Make it clear why you are requesting a blurb from this person. Start by telling them how much you loved their last book, or that you admire the work their doing in the community. Don’t go overboard, but be sincere. The reader shouldn’t be left wondering if you just picked their name out of a hat.
- Have a deadline in mind
It’s important to be flexible, but if your book is coming out on June 1, you’re going to need time to finalize the cover before it can be printed. With Amazon, I usually like to upload final versions of everything at least a week before the release date, so that would be May 25. If you’re doing your own cover, you can tweak it on a pretty short notice, but if you are paying a cover artist you’re going to need more time. I would give them at least two weeks, if not more, for this (and make sure you talk to them about it, first). That pushes things back to May 11. I always like to add extra time wherever possible, so to be safe I’d tell the potential reviewer that I need to hear back from them no later than May 4 with their blurb.
And this is the part where we run into trouble. Because as you may have noticed, it’s already May 3, and I would not give an author less than a month to read the book. Which means this email should have been sent months ago.
And this, my friends, is an excellent example of why publishing takes so long.
If you are looking for blurbs or ARC reviews, you need to send out your requests at least 3 months before the release date.
- Make multiple formats readily available
This includes different file types for ebooks (Kindle, Kobo, Nook, etc), as well as hard copies. Some reviewers will only take hard copies. Some readers have migraines and can only read physical copies. Some readers (and even writers!) have visual impairments and need the flexibility to change font size and style and background color/brightness. I prefer to either send/receive an email with a kindle copy of the book, but I also keep hard copies on hand for reviewers who prefer them and I use a program called Calibre to convert documents to the recipients preferred file type. Calibre is free and can turn pretty much any .doc, .docx, or pdf file to any of the major e-reader formats, or even change between formats (ex. a mobi file for Kindle can be converted to a Nook file).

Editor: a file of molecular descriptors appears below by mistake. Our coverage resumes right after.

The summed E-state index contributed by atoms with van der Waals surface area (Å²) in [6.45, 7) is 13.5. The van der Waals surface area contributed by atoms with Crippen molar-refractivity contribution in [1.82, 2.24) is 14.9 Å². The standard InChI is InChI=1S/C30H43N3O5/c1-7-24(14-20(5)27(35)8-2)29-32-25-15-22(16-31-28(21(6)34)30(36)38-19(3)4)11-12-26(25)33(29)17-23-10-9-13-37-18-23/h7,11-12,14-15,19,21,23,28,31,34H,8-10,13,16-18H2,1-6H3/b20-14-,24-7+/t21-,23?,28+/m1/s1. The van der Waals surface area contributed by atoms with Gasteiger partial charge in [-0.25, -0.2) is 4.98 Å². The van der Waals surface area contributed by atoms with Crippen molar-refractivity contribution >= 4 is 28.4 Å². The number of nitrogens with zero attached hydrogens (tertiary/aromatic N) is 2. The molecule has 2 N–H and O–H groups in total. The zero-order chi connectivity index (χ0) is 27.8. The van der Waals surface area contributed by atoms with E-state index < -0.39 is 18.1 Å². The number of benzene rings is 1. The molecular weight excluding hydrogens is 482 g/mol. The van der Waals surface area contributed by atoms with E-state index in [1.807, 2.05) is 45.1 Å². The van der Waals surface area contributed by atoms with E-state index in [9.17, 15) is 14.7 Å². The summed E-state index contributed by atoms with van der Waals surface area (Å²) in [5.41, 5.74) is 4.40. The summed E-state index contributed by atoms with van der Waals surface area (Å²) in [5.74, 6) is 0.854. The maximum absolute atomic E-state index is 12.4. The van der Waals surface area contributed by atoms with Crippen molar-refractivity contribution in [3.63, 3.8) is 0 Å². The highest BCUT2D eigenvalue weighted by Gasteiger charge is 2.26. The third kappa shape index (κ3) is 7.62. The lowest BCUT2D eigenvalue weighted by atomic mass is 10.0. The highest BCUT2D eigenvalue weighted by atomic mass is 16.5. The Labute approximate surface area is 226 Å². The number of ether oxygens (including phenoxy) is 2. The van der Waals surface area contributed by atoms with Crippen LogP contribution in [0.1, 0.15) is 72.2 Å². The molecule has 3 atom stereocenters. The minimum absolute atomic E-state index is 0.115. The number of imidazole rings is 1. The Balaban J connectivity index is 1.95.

There are services where you can make your book available as a free download for reviewers, but I do not have much experience with them. Personally, I think email is by far the most convenient.
- Make it easy for them
This goes along with 4 & 5, but make sure they have all the information and resources they need before they get started. Don’t offer to write the blurb for them and then tack their name on. And I think it goes without saying that you definitely shouldn’t do that without telling them!
- Remember it’s out of your hands
Your request has been accepted, the author is reading your book (hopefully) and the deadline is fast approaching. It can’t hurt to check in, right?
It’s okay to send a reminder email a couple of days (i.e. less than a week) before the deadline you’ve agreed upon, but don’t nag. Don’t hassle. Understand that sometimes people just don’t get back to you for one reason or another. Yeah, it sucks. But it’s life, and as any querying author can tell you, it’s an unfortunate part of the business.
Keep in mind that once you have provided the book or a link to it, everything else is out of your hands. The person might not get back to you. Or they might tell you they didn’t click with the book and don’t feel comfortable giving a blurb or leaving a review. THAT IS OKAY. Not every book is for every person, and you need to keep that in mind.
- Say thank you.
Keep it polite, and be professional. Respect their time and space. Understand that you have asked them for unpaid labor, and depending on the subject matter of your book, this can also be emotional or mental labor, not just a simple act of sitting down to read a novel.
For more tips on asking for blurbs, please check out the links below.
Got questions? Pop them in the comments and I’ll be happy to answer them.
Like what you see? Check out 7 Tips for Beginner Writers.